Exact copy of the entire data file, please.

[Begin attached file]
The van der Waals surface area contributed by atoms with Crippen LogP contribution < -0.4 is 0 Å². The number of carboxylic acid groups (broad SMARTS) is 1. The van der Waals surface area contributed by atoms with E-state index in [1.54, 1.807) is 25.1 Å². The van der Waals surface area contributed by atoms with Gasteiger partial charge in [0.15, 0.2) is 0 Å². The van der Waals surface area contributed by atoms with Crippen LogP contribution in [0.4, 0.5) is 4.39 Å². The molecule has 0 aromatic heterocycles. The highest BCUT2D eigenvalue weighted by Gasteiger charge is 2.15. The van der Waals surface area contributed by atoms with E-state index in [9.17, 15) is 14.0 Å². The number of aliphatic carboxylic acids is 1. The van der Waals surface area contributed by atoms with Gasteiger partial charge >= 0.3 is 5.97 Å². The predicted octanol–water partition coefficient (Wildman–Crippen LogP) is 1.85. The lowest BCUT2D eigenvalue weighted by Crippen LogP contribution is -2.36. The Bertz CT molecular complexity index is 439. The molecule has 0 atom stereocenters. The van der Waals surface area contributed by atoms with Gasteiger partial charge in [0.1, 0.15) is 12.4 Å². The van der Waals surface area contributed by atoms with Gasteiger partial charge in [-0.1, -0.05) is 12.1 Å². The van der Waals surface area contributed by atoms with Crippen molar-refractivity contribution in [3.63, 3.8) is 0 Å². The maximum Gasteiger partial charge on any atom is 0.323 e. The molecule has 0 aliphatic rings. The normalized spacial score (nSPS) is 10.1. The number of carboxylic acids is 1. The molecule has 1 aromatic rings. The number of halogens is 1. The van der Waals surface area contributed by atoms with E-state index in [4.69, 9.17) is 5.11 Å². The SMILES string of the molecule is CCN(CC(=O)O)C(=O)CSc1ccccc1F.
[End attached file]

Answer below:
The van der Waals surface area contributed by atoms with Crippen LogP contribution < -0.4 is 0 Å². The number of carboxylic acid groups (broad SMARTS) is 1. The van der Waals surface area contributed by atoms with E-state index in [1.54, 1.807) is 25.1 Å². The van der Waals surface area contributed by atoms with Gasteiger partial charge in [0.15, 0.2) is 0 Å². The van der Waals surface area contributed by atoms with Crippen LogP contribution in [0.4, 0.5) is 4.39 Å². The molecule has 0 aromatic heterocycles. The highest BCUT2D eigenvalue weighted by Gasteiger charge is 2.15. The van der Waals surface area contributed by atoms with E-state index in [9.17, 15) is 14.0 Å². The number of aliphatic carboxylic acids is 1. The van der Waals surface area contributed by atoms with Gasteiger partial charge >= 0.3 is 5.97 Å². The predicted octanol–water partition coefficient (Wildman–Crippen LogP) is 1.85. The lowest BCUT2D eigenvalue weighted by Crippen LogP contribution is -2.36. The Bertz CT molecular complexity index is 439. The molecule has 0 atom stereocenters. The van der Waals surface area contributed by atoms with Gasteiger partial charge in [0.1, 0.15) is 12.4 Å². The van der Waals surface area contributed by atoms with Gasteiger partial charge in [-0.1, -0.05) is 12.1 Å². The van der Waals surface area contributed by atoms with Crippen molar-refractivity contribution in [3.63, 3.8) is 0 Å². The maximum Gasteiger partial charge on any atom is 0.323 e. The molecule has 0 aliphatic rings. The normalized spacial score (nSPS) is 10.1. The number of carboxylic acids is 1. The molecule has 1 aromatic rings. The number of halogens is 1. The van der Waals surface area contributed by atoms with E-state index in [4.69, 9.17) is 5.11 Å². The SMILES string of the molecule is CCN(CC(=O)O)C(=O)CSc1ccccc1F.